Simpson, Graham (Central Scotland) (Con)
Smyth, Colin (South Scotland) (Lab)
Sweeney, Paul (Glasgow) (Lab)
Villalba, Mercedes (North East Scotland) (Lab)
Whitfield, Martin (South Scotland) (Lab)
Whittle, Brian (South Scotland) (Con)

Abstentions

Briggs, Miles (Lothian) (Con)
Burnett, Alexander (Aberdeenshire West) (Con)
Cameron, Donald (Highlands and Islands) (Con)
Carson, Finlay (Galloway and West Dumfries) (Con)
Dowey, Sharon (South Scotland) (Con)
Findlay, Russell (West Scotland) (Con)
Gallacher, Meghan (Central Scotland) (Con)
Golden, Maurice (North East Scotland) (Con)
Gosal, Pam (West Scotland) (Con)
Hamilton, Rachael (Ettrick, Roxburgh and Berwickshire) (Con)
Hoy, Craig (South Scotland) (Con)
Halcro Johnston, Jamie (Highlands and Islands) (Con)
Kerr, Liam (North East Scotland) (Con)
Kerr, Stephen (Central Scotland) (Con)
Lumsden, Douglas (North East Scotland) (Con)
McCall, Roz (Mid Scotland and Fife) (Con)
Mundell, Oliver (Dumfriesshire) (Con)
Ross, Douglas (Highlands and Islands) (Con)
Smith, Liz (Mid Scotland and Fife) (Con)
Stewart, Alexander (Mid Scotland and Fife) (Con)
Webber, Sue (Lothian) (Con)
Wells, Annie (Glasgow) (Con)
White, Tess (North East Scotland) (Con)

The result of the division is: For 76, Against 27, Abstentions 23.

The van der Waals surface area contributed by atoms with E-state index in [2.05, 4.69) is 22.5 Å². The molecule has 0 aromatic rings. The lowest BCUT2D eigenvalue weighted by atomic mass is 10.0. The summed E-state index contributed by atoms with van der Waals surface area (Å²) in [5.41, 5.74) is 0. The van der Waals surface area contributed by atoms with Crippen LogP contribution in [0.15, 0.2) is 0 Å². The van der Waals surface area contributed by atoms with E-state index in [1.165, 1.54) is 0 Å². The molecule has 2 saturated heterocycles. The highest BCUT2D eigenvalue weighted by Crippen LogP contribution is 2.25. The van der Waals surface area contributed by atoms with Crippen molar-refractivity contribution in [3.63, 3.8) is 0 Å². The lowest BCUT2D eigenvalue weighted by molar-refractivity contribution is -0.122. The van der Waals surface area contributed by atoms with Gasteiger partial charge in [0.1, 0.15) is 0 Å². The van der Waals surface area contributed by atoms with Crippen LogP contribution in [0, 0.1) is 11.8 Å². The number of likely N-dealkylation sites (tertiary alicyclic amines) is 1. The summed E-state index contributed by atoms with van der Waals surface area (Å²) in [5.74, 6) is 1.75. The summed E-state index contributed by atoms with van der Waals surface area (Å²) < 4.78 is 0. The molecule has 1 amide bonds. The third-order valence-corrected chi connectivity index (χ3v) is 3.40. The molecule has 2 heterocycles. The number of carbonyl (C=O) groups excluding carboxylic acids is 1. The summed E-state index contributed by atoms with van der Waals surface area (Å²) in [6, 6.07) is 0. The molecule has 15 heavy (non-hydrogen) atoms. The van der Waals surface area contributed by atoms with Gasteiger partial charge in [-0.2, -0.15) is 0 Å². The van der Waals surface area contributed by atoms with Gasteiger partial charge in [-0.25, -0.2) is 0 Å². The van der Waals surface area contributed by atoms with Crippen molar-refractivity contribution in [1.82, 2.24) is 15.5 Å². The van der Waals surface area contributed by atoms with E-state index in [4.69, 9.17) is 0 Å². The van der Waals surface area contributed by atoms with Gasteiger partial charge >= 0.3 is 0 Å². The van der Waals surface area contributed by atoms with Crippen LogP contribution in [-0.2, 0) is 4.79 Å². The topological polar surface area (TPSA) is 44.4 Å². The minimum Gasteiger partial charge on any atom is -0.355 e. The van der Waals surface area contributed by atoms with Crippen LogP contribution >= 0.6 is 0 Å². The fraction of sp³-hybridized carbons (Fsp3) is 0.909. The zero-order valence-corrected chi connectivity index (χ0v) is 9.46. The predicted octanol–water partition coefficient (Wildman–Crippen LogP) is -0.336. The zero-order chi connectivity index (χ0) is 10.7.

Amendment 19 agreed to.

The Deputy Presiding Officer

Members will note that we will shortly reach the next time limit and that we still have more groups to debate. As a consequence, under rule 9.8.5A, I am minded to accept a motion without notice to propose that the time limit be extended by 30 minutes.

Motion moved,

That, under Rule 9.8.5A, the second time limit be moved by up to 30 minutes.—[George Adam]

Motion agreed to.

Section 3—Notice to be given on receipt of application

Amendment 7 moved—[Rachael Hamilton].

The question is, that amendment 7 be agreed to. Are we agreed?

Members: No.

The Deputy Presiding Officer

There will be a division.

For

Balfour, Jeremy (Lothian) (Con)
Burnett, Alexander (Aberdeenshire West) (Con)
Callaghan, Stephanie (Uddingston and Bellshill) (SNP)
Cameron, Donald (Highlands and Islands) (Con)
Carson, Finlay (Galloway and West Dumfries) (Con)
Dowey, Sharon (South Scotland) (Con)